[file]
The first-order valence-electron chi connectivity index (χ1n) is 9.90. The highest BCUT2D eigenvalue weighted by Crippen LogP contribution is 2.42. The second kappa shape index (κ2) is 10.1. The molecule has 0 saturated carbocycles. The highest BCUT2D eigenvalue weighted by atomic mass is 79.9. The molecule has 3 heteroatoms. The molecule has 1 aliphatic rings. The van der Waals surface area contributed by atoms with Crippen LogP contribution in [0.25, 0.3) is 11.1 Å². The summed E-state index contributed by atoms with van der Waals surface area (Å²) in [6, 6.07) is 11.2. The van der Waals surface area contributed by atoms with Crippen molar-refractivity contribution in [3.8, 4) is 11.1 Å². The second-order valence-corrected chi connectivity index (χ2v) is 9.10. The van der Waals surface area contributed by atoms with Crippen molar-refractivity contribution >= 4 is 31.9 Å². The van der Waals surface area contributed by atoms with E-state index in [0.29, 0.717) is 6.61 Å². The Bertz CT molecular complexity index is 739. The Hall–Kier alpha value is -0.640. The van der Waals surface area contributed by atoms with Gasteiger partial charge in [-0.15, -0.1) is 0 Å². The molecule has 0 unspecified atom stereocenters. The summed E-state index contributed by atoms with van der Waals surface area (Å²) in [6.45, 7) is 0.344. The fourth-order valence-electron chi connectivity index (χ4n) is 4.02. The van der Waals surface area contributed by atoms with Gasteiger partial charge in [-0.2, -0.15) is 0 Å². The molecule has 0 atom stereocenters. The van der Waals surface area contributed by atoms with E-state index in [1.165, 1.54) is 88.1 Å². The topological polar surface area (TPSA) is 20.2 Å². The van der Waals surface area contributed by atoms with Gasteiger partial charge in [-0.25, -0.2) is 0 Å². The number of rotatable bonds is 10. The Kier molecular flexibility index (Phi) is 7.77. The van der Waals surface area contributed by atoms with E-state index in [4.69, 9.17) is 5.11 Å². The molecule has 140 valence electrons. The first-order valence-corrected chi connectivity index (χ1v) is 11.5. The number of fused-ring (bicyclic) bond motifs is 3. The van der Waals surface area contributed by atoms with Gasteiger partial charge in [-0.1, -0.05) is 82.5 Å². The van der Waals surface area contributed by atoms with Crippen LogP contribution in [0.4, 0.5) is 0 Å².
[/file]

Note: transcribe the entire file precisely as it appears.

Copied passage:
The first-order valence-electron chi connectivity index (χ1n) is 9.90. The highest BCUT2D eigenvalue weighted by Crippen LogP contribution is 2.42. The second kappa shape index (κ2) is 10.1. The molecule has 0 saturated carbocycles. The highest BCUT2D eigenvalue weighted by atomic mass is 79.9. The molecule has 3 heteroatoms. The molecule has 1 aliphatic rings. The van der Waals surface area contributed by atoms with Crippen LogP contribution in [0.25, 0.3) is 11.1 Å². The summed E-state index contributed by atoms with van der Waals surface area (Å²) in [6, 6.07) is 11.2. The van der Waals surface area contributed by atoms with Crippen molar-refractivity contribution in [3.8, 4) is 11.1 Å². The second-order valence-corrected chi connectivity index (χ2v) is 9.10. The van der Waals surface area contributed by atoms with Crippen molar-refractivity contribution >= 4 is 31.9 Å². The van der Waals surface area contributed by atoms with E-state index in [0.29, 0.717) is 6.61 Å². The Bertz CT molecular complexity index is 739. The Hall–Kier alpha value is -0.640. The van der Waals surface area contributed by atoms with Gasteiger partial charge in [-0.15, -0.1) is 0 Å². The molecule has 0 unspecified atom stereocenters. The summed E-state index contributed by atoms with van der Waals surface area (Å²) in [6.45, 7) is 0.344. The fourth-order valence-electron chi connectivity index (χ4n) is 4.02. The van der Waals surface area contributed by atoms with Gasteiger partial charge in [-0.2, -0.15) is 0 Å². The molecule has 0 atom stereocenters. The van der Waals surface area contributed by atoms with E-state index in [1.165, 1.54) is 88.1 Å². The topological polar surface area (TPSA) is 20.2 Å². The van der Waals surface area contributed by atoms with Gasteiger partial charge in [-0.25, -0.2) is 0 Å². The number of rotatable bonds is 10. The Kier molecular flexibility index (Phi) is 7.77. The van der Waals surface area contributed by atoms with E-state index in [4.69, 9.17) is 5.11 Å². The molecule has 140 valence electrons. The first-order valence-corrected chi connectivity index (χ1v) is 11.5. The number of fused-ring (bicyclic) bond motifs is 3. The van der Waals surface area contributed by atoms with Gasteiger partial charge in [-0.1, -0.05) is 82.5 Å². The van der Waals surface area contributed by atoms with Crippen LogP contribution in [0.4, 0.5) is 0 Å².